Oil Report

Funds still short for Pan-European Oil Pipeline

BELGRADE, June 4 (Reuters) - The states behind a planned Pan-European Oil Pipeline linking the Black Sea with Italy still do not have the money to build it and are looking to an investment conference to cover the shortfall.

The pipeline, initially estimated at a cost of between $2 billion and $3.5 billion, aims at diversifying European supplies and bringing Caspian crude to refineries in northern Italy and central Europe.

Romania, Serbia, Croatia, Slovenia and Italy signed the declaration to work on the 1.2 million-1.8 million barrels per day (bpd) pipeline in April last year.

The inter-state committee for the construction of the pipeline met in Belgrade on Wednesday.

Slobodan Sokolovic, assistant to the Serbian energy minister said the committee “decided to organize an investment conference to find funds for the construction of the pipeline.”

“Depending on how the conference goes and whether we find funds, we shall decide whether the construction would be possible,” Sokolovic told reporters. The date for the conference will be set within the next few days.

Due to start operating in 2012, the 1,400 km long pipeline is to connect the Romanian port of Constanta with Trieste in Italy.

Most parts are already in place, apart from a section connecting the Romanian city of Pitesti with Pancevo in Serbia and a stretch between Croatia’s northern Adriatic coast through Slovenia to Trieste.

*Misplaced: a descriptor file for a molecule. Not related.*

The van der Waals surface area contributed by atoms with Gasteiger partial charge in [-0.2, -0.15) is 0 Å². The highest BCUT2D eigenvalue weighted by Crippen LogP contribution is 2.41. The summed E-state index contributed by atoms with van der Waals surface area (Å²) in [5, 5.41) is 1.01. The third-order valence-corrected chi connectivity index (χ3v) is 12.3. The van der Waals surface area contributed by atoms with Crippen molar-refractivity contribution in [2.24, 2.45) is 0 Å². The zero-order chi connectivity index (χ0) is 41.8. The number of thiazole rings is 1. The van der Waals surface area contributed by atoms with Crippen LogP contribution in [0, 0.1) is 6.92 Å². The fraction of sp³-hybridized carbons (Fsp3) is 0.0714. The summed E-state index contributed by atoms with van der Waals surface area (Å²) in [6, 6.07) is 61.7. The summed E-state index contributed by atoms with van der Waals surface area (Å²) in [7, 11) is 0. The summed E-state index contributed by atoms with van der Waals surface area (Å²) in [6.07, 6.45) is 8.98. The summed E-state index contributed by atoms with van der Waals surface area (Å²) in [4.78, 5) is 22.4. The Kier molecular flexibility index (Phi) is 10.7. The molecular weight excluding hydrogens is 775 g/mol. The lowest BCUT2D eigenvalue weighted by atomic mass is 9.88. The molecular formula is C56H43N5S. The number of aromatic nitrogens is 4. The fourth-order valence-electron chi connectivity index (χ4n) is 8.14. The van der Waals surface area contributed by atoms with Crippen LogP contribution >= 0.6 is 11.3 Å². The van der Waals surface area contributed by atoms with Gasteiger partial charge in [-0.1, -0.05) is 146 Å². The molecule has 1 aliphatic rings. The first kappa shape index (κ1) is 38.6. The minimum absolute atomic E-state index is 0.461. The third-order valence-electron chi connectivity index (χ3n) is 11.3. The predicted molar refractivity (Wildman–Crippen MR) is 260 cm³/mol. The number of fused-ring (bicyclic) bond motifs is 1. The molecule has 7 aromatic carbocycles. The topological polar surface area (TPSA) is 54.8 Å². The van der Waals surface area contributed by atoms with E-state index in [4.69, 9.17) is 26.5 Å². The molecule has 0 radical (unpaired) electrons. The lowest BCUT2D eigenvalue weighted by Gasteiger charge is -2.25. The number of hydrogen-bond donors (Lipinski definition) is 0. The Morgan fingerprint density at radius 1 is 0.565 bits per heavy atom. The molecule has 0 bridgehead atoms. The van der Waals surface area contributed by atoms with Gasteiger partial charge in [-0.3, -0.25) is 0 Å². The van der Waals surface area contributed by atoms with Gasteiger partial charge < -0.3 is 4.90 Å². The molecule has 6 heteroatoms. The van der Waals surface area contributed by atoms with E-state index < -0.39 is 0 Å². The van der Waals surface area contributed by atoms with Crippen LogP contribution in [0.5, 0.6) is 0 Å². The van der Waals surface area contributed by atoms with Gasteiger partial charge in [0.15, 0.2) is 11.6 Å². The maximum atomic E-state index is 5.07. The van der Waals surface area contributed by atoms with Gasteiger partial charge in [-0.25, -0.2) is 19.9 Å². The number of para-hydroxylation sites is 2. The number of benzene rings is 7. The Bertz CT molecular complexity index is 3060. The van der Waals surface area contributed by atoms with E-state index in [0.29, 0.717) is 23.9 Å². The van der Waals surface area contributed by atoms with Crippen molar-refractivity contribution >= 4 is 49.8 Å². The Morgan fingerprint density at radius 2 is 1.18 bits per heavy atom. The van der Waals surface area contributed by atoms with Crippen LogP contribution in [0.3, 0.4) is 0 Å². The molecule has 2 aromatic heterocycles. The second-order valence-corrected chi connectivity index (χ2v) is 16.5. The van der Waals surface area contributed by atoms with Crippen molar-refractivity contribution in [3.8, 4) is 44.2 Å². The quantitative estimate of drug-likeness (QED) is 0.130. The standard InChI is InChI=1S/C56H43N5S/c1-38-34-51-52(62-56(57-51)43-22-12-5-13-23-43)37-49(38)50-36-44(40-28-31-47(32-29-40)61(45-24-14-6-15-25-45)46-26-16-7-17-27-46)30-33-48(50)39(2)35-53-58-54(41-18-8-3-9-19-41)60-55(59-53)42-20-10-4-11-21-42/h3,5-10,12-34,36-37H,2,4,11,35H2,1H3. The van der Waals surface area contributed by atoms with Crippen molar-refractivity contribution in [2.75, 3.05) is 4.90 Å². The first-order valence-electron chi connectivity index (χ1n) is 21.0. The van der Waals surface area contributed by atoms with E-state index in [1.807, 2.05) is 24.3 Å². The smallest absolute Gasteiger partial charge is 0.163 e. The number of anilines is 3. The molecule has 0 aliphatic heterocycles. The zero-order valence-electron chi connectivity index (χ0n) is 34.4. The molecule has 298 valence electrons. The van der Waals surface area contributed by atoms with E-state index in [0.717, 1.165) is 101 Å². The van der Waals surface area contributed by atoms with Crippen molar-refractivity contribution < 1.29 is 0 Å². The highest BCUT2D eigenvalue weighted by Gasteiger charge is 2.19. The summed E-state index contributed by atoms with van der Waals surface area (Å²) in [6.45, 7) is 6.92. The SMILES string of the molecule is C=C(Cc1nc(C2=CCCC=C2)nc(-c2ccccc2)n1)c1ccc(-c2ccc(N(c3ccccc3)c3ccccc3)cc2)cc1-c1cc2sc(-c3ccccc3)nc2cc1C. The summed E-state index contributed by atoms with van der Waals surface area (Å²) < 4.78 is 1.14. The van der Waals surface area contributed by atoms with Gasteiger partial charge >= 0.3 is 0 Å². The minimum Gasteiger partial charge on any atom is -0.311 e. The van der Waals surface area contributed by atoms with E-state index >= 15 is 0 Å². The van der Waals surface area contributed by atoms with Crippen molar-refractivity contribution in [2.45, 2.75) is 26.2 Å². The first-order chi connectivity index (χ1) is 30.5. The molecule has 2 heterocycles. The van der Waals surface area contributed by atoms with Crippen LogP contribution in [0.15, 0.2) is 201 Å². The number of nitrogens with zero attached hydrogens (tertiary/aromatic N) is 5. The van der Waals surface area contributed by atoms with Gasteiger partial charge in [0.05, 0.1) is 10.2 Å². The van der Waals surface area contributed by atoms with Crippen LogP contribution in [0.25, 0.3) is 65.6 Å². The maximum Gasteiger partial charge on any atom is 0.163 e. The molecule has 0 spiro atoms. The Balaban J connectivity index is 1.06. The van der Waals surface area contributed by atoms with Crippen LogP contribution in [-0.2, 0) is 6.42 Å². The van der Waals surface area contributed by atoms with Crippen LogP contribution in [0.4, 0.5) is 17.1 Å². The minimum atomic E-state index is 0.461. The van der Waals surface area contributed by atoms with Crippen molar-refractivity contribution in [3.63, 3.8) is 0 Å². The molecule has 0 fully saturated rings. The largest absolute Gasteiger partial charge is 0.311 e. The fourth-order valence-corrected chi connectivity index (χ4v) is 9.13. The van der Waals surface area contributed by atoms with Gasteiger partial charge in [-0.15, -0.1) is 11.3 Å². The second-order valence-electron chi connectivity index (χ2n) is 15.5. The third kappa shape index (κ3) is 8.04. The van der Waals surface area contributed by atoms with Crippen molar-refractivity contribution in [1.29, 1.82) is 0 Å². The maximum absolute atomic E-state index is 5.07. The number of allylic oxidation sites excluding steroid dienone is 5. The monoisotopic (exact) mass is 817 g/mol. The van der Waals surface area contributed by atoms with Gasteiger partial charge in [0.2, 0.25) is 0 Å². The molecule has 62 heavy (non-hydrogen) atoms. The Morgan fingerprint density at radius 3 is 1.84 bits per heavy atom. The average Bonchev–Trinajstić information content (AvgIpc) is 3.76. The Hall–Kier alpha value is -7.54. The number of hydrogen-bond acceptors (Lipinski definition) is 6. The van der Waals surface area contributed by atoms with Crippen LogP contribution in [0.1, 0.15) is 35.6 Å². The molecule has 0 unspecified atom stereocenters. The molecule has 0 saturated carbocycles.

The Italian representative in the inter-state committee, Nicola Mongelli told Reuters the pipeline “may be extended to other European countries.

“The plan is to take the oil to Trieste and from there it would be easy ... to link (the pipeline) to Genoa and from there to Marseille,” he said.

“The pipeline is very important because it will reduce the number of ships transporting oil and polluting the sea.”

The first pipeline to carry large volumes of crude from the Caspian without going through Russia was a $4 billion BP-led BP.L pipeline, opened in June 2006, running from Baku in Azerbaijan to Turkey's Ceyhan port in 2008.

The other major oil project in the Balkans is the 279-km pipeline that will run between the Bulgarian Black Sea port of Burgas and the Greek Aegean Sea port of Alexandroupolis. (Editing by Ellie Tzortzi)